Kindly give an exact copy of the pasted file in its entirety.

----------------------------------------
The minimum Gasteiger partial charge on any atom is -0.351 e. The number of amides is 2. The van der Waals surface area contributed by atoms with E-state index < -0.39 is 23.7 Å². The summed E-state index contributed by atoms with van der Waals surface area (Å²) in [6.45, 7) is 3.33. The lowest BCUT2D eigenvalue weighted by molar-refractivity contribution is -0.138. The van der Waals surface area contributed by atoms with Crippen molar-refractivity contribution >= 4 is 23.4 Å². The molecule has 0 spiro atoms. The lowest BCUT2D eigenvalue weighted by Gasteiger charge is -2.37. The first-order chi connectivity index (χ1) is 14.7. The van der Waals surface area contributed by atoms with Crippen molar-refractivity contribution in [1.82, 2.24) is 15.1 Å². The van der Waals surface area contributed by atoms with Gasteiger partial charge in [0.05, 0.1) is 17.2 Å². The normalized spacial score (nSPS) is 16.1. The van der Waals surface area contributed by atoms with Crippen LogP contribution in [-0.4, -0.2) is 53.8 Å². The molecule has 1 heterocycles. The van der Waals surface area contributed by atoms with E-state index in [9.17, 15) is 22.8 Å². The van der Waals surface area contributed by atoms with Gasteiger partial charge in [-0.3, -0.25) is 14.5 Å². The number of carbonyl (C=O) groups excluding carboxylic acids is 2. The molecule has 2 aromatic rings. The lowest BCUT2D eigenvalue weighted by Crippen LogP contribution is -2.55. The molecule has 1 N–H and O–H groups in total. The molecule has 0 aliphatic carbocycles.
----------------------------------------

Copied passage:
The minimum Gasteiger partial charge on any atom is -0.351 e. The number of amides is 2. The van der Waals surface area contributed by atoms with E-state index < -0.39 is 23.7 Å². The summed E-state index contributed by atoms with van der Waals surface area (Å²) in [6.45, 7) is 3.33. The lowest BCUT2D eigenvalue weighted by molar-refractivity contribution is -0.138. The van der Waals surface area contributed by atoms with Crippen molar-refractivity contribution >= 4 is 23.4 Å². The molecule has 0 spiro atoms. The lowest BCUT2D eigenvalue weighted by Gasteiger charge is -2.37. The first-order chi connectivity index (χ1) is 14.7. The van der Waals surface area contributed by atoms with Crippen molar-refractivity contribution in [1.82, 2.24) is 15.1 Å². The van der Waals surface area contributed by atoms with Gasteiger partial charge in [0.05, 0.1) is 17.2 Å². The normalized spacial score (nSPS) is 16.1. The van der Waals surface area contributed by atoms with Crippen LogP contribution in [-0.4, -0.2) is 53.8 Å². The molecule has 1 heterocycles. The van der Waals surface area contributed by atoms with E-state index in [9.17, 15) is 22.8 Å². The van der Waals surface area contributed by atoms with Gasteiger partial charge in [-0.3, -0.25) is 14.5 Å². The number of carbonyl (C=O) groups excluding carboxylic acids is 2. The molecule has 2 aromatic rings. The lowest BCUT2D eigenvalue weighted by Crippen LogP contribution is -2.55. The molecule has 1 N–H and O–H groups in total. The molecule has 0 aliphatic carbocycles.